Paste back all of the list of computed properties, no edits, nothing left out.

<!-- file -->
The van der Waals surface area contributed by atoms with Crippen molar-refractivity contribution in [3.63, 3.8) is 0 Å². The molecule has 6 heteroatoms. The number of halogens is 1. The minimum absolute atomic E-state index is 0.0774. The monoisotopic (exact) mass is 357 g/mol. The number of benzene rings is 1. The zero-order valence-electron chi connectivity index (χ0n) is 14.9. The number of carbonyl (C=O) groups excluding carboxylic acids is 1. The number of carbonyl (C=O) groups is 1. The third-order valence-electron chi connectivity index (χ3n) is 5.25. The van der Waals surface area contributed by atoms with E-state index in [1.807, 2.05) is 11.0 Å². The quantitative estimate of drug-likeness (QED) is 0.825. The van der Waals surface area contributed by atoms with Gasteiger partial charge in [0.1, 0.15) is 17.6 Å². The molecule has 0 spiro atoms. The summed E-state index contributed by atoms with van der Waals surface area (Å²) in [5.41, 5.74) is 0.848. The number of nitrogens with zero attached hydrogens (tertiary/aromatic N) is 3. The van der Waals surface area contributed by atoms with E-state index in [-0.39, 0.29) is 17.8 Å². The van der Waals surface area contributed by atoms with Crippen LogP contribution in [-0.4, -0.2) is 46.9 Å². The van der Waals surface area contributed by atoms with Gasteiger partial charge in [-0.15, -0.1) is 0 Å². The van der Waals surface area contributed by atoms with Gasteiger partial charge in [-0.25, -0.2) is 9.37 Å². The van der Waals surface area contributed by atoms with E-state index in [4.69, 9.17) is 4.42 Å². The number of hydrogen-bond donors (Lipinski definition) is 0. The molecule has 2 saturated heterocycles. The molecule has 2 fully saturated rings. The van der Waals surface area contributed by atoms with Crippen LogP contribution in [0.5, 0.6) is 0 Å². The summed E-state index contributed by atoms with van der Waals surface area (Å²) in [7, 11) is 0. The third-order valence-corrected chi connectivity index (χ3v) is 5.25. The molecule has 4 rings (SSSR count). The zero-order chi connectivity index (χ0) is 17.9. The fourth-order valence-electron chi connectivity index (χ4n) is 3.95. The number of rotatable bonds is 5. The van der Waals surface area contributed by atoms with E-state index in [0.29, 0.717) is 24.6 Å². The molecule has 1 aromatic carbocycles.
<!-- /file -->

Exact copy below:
The van der Waals surface area contributed by atoms with Crippen molar-refractivity contribution in [3.63, 3.8) is 0 Å². The molecule has 6 heteroatoms. The number of halogens is 1. The minimum absolute atomic E-state index is 0.0774. The monoisotopic (exact) mass is 357 g/mol. The number of benzene rings is 1. The zero-order valence-electron chi connectivity index (χ0n) is 14.9. The number of carbonyl (C=O) groups excluding carboxylic acids is 1. The number of carbonyl (C=O) groups is 1. The third-order valence-electron chi connectivity index (χ3n) is 5.25. The van der Waals surface area contributed by atoms with E-state index in [1.807, 2.05) is 11.0 Å². The quantitative estimate of drug-likeness (QED) is 0.825. The van der Waals surface area contributed by atoms with Gasteiger partial charge in [0.1, 0.15) is 17.6 Å². The molecule has 0 spiro atoms. The summed E-state index contributed by atoms with van der Waals surface area (Å²) in [5.41, 5.74) is 0.848. The number of nitrogens with zero attached hydrogens (tertiary/aromatic N) is 3. The van der Waals surface area contributed by atoms with E-state index in [-0.39, 0.29) is 17.8 Å². The van der Waals surface area contributed by atoms with Crippen LogP contribution in [-0.4, -0.2) is 46.9 Å². The van der Waals surface area contributed by atoms with Gasteiger partial charge in [-0.15, -0.1) is 0 Å². The van der Waals surface area contributed by atoms with Gasteiger partial charge in [-0.25, -0.2) is 9.37 Å². The van der Waals surface area contributed by atoms with E-state index in [4.69, 9.17) is 4.42 Å². The number of hydrogen-bond donors (Lipinski definition) is 0. The molecule has 2 saturated heterocycles. The molecule has 2 fully saturated rings. The van der Waals surface area contributed by atoms with Crippen LogP contribution in [0.5, 0.6) is 0 Å². The summed E-state index contributed by atoms with van der Waals surface area (Å²) in [7, 11) is 0. The third-order valence-corrected chi connectivity index (χ3v) is 5.25. The molecule has 4 rings (SSSR count). The zero-order chi connectivity index (χ0) is 17.9. The fourth-order valence-electron chi connectivity index (χ4n) is 3.95. The number of rotatable bonds is 5. The van der Waals surface area contributed by atoms with E-state index in [0.29, 0.717) is 24.6 Å². The molecule has 1 aromatic carbocycles.